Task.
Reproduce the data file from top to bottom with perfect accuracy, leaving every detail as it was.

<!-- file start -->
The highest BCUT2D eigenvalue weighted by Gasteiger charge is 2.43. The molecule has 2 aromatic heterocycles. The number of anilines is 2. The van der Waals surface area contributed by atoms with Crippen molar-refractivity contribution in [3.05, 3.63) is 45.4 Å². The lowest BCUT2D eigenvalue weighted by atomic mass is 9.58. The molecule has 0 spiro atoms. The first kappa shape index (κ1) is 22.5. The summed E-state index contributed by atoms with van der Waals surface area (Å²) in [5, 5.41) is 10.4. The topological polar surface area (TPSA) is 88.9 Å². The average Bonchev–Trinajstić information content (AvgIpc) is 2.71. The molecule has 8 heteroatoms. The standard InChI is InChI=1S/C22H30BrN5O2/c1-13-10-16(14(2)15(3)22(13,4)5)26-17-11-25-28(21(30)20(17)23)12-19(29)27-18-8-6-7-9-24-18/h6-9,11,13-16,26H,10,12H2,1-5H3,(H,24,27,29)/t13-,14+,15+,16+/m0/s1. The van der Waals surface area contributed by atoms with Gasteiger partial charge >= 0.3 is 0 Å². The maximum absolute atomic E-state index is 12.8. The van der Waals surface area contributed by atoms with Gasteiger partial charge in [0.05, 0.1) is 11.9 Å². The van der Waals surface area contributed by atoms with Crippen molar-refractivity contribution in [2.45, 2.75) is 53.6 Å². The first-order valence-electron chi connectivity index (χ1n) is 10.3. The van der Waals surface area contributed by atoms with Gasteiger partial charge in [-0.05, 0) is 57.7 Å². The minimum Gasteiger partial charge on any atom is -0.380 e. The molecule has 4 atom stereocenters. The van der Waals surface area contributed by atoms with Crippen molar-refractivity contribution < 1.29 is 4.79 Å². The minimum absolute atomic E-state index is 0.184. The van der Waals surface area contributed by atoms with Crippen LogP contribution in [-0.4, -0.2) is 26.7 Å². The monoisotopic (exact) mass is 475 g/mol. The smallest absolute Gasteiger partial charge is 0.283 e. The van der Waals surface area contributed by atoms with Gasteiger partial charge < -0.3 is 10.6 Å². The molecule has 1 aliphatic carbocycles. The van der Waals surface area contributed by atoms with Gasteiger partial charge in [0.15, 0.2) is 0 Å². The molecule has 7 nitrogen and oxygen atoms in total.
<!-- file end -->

The highest BCUT2D eigenvalue weighted by Gasteiger charge is 2.43. The molecule has 2 aromatic heterocycles. The number of anilines is 2. The van der Waals surface area contributed by atoms with Crippen molar-refractivity contribution in [3.05, 3.63) is 45.4 Å². The lowest BCUT2D eigenvalue weighted by atomic mass is 9.58. The molecule has 0 spiro atoms. The first kappa shape index (κ1) is 22.5. The summed E-state index contributed by atoms with van der Waals surface area (Å²) in [5, 5.41) is 10.4. The topological polar surface area (TPSA) is 88.9 Å². The average Bonchev–Trinajstić information content (AvgIpc) is 2.71. The molecule has 8 heteroatoms. The standard InChI is InChI=1S/C22H30BrN5O2/c1-13-10-16(14(2)15(3)22(13,4)5)26-17-11-25-28(21(30)20(17)23)12-19(29)27-18-8-6-7-9-24-18/h6-9,11,13-16,26H,10,12H2,1-5H3,(H,24,27,29)/t13-,14+,15+,16+/m0/s1. The van der Waals surface area contributed by atoms with Gasteiger partial charge >= 0.3 is 0 Å². The maximum absolute atomic E-state index is 12.8. The van der Waals surface area contributed by atoms with Gasteiger partial charge in [0.05, 0.1) is 11.9 Å². The van der Waals surface area contributed by atoms with Crippen molar-refractivity contribution in [2.45, 2.75) is 53.6 Å². The first-order valence-electron chi connectivity index (χ1n) is 10.3. The van der Waals surface area contributed by atoms with Gasteiger partial charge in [-0.05, 0) is 57.7 Å². The minimum Gasteiger partial charge on any atom is -0.380 e. The molecule has 4 atom stereocenters. The van der Waals surface area contributed by atoms with Crippen molar-refractivity contribution < 1.29 is 4.79 Å². The minimum absolute atomic E-state index is 0.184. The van der Waals surface area contributed by atoms with Crippen LogP contribution in [-0.4, -0.2) is 26.7 Å². The monoisotopic (exact) mass is 475 g/mol. The smallest absolute Gasteiger partial charge is 0.283 e. The van der Waals surface area contributed by atoms with Gasteiger partial charge < -0.3 is 10.6 Å². The molecule has 1 aliphatic carbocycles. The van der Waals surface area contributed by atoms with Gasteiger partial charge in [0.15, 0.2) is 0 Å². The molecule has 7 nitrogen and oxygen atoms in total.